Free the Pee open forum answers questions, leaves changes uncertain

Student+Council+President+Nikhil+Kumaran+speaks+to+fellow+seniors+at+the+April+17+open+forum+discussing+SAHS+bathroom+closures.+
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Free the Pee open forum answers questions, leaves changes uncertain

Student Council President Nikhil Kumaran speaks to fellow seniors at the April 17 open forum discussing SAHS bathroom closures.

Student Council President Nikhil Kumaran speaks to fellow seniors at the April 17 open forum discussing SAHS bathroom closures.

Photo by Abby Banks

Student Council President Nikhil Kumaran speaks to fellow seniors at the April 17 open forum discussing SAHS bathroom closures.

Photo by Abby Banks

Photo by Abby Banks

Student Council President Nikhil Kumaran speaks to fellow seniors at the April 17 open forum discussing SAHS bathroom closures.

Abby Banks, Print Editor-in-Chief

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Monday, April 1 marked the date bathrooms at Stillwater Area High School closed during class times, except for those next to the Red, White and Black Pony Centers. After the viral success of the “letuspee” Instagram account protesting the closures, the administration held an open forum in the cafeteria on April 17 during flex time to facilitate students’ and administrators’ open dialogue.

This open forum was a reschedule of a cancelled forum a week earlier, a result of a visit from new governor Tim Walz happening concurrently. Closing the bathrooms was meant to protect students who felt unsafe because of other students’ vape habits and to curb the recently increased vandalism. Bach led the forum by answering student questions. Other staff were present to observe responses from both sides, including Assistant Principal Shelley Phernetton, who led the bathroom policy development and changes.

“There’s objectives for today,” Principal Rob Bach said. “Number one is just to improve or increase communications to make sure that you understand it, or something useful as to why it is. Number two – the mission is to brainstorm some ideas. Number three is trying to figure out what our action plan is.”

Bach opened the session by explaining the rationale behind the administrative policy, but did not give any concrete statistics about decreased vape usage in the school. When pressed by a student who asked what the benefit towards “redirecting traffic,” as Bach had phrased it earlier in the forum, he only said the incidents “have gone down as a response.”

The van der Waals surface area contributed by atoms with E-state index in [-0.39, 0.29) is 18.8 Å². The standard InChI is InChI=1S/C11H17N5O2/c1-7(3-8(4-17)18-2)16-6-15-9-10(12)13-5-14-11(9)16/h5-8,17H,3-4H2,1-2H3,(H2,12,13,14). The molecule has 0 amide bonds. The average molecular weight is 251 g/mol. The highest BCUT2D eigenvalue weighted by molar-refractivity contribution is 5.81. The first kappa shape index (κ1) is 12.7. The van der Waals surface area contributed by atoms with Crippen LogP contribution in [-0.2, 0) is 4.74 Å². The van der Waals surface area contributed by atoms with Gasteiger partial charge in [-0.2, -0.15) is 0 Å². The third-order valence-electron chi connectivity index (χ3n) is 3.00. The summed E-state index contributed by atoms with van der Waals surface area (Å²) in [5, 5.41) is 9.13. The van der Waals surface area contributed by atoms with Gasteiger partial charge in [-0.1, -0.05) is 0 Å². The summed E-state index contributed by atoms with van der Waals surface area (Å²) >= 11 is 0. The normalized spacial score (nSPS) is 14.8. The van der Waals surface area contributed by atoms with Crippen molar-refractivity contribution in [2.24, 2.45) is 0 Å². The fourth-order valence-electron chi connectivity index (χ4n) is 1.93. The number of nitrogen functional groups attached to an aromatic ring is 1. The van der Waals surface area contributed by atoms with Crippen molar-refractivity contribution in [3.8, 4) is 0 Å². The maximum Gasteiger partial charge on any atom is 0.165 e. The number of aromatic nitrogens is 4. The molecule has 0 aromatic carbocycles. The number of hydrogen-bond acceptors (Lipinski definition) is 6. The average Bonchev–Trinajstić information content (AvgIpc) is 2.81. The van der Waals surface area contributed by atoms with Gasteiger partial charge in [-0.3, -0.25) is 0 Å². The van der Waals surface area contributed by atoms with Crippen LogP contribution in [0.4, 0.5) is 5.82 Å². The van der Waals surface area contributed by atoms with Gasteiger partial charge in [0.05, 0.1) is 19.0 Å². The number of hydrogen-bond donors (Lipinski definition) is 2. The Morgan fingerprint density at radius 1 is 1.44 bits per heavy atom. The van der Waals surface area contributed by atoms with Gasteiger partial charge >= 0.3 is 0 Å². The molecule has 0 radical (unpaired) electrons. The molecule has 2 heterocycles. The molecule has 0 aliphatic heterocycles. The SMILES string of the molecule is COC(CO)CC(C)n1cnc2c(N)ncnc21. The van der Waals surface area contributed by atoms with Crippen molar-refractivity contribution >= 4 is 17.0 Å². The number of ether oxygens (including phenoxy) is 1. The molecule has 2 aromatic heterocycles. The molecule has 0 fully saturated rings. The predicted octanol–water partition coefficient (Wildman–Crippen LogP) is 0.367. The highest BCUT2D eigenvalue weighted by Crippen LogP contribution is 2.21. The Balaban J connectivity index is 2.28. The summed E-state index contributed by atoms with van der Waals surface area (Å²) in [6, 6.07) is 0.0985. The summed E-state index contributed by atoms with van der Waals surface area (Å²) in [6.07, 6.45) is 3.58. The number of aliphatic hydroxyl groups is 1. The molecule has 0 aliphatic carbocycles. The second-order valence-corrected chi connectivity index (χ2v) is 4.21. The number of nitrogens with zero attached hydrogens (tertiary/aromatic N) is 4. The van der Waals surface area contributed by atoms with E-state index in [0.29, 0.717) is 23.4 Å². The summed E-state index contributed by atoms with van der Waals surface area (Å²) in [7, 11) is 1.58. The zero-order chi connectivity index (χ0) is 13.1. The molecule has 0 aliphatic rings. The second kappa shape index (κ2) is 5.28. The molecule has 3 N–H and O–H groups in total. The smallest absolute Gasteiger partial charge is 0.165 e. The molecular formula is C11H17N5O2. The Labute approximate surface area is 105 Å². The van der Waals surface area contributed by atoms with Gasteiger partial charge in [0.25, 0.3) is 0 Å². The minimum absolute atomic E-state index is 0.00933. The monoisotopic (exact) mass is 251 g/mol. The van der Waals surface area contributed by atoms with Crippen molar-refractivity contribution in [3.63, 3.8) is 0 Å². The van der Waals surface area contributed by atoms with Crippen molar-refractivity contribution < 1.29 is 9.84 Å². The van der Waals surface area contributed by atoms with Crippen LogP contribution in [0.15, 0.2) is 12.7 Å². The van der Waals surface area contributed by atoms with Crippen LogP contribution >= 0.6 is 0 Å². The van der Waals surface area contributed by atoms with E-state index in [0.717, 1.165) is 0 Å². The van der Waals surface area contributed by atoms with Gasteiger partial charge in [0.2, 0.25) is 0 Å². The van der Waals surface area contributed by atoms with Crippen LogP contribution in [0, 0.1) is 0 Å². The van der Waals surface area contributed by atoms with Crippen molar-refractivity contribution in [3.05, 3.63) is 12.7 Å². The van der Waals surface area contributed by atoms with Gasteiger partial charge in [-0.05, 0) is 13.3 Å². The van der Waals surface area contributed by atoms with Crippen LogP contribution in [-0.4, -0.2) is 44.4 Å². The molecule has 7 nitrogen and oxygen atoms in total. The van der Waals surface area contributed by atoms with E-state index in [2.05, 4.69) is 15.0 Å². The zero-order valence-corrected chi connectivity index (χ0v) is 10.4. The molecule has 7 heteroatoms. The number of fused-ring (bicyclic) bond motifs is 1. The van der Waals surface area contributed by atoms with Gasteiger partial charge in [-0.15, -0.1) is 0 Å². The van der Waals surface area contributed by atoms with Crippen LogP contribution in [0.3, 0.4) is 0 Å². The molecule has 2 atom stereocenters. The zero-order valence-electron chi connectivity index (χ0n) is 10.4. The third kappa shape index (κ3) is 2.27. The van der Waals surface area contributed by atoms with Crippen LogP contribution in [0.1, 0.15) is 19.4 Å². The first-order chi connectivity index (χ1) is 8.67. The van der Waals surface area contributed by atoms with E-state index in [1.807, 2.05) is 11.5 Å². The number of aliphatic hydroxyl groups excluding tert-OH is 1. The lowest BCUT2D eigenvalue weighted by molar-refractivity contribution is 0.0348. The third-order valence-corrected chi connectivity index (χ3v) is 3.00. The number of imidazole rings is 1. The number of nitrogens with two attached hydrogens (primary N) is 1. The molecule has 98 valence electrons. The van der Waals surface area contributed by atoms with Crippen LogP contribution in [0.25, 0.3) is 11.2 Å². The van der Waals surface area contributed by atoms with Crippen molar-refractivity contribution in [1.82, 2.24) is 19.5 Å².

Students are around other students constantly, every day; you never get a break. You always have eyes on you. You’re always in the classroom. You’re always surrounded by other people. Bathrooms give an opportunity just to like have a moment of silence and peace for a second.”

— Madeline Koltun

Complaints about missing class to walk to the nearest open bathrooms were widespread, with AP Government and Politics even discussing the Constitutional right of the school to close the bathroom. Students brought up about increased lines, asking about how to handle teachers’ irritations at students being gone for so long and spoke about the necessity of having a quiet space to process the day.

“As someone who has a 504 plan, I understand the struggles of anxiety and a bad day and the need for quiet space,” sophomore Madeline Koltun said. “Students are around other students constantly, every day; you never get a break. You always have eyes on you. You’re always in the classroom. You’re always surrounded by other people. Bathrooms give an opportunity just to like have a moment of silence and peace for a second.”

The school district has already begun to implement personal spaces, called “centers,” in the elementary schools via green rooms. However, there is nothing at the high school to give the same effect, barring the nurse’s office and the Wellness Center, services requiring a teacher’s pass which Koltun explained can make students nervous. The bathroom, Koltun said, was a easier safe space.

“It’s important to us to have that quiet space, but this is making the bathroom crowded and just generally taking away that opportunity,” Koltun added. “With some students, that can be really big.”

The Q&A portion ran long, and instead of presenting solutions, students submitted ideas through an online form created by Student Council. Though many questions flew at Principal Rob Bach, only Koltun was able to publicly propose a solution, doing so by giving up her question time.

“First of all: vaping. A lot of students actually struggle with addiction and closing bathrooms isn’t going to prevent that,” Koltun said. “I think our main focus should be getting counseling available and just be more open to students about the fact that there is help available to them.”

The “letuspee” Instagram account publicizes student-made memes, acting as a central voice for disseminating information on what student action will be. Ideas have ranged from encouraging students to be at the forum itself to garnering volunteers from their followers to pass out pins.

“Make sure to have ideas ready for the open forum today!” read the caption on their post the day of the open forum. “We need to come together to make the school give us our bathrooms back.”

No follow-up discussion has been set in order to discuss students’ suggested solutions.

“The next step after this is to have conversations with administration, see if we can be able to answer your questions and actually make sure that your voice is being heard when it comes to the actual problem, the problems that you guys feel like you’ve been faced,” senior Student Council President Abdul Mohamed said when ending the meeting.

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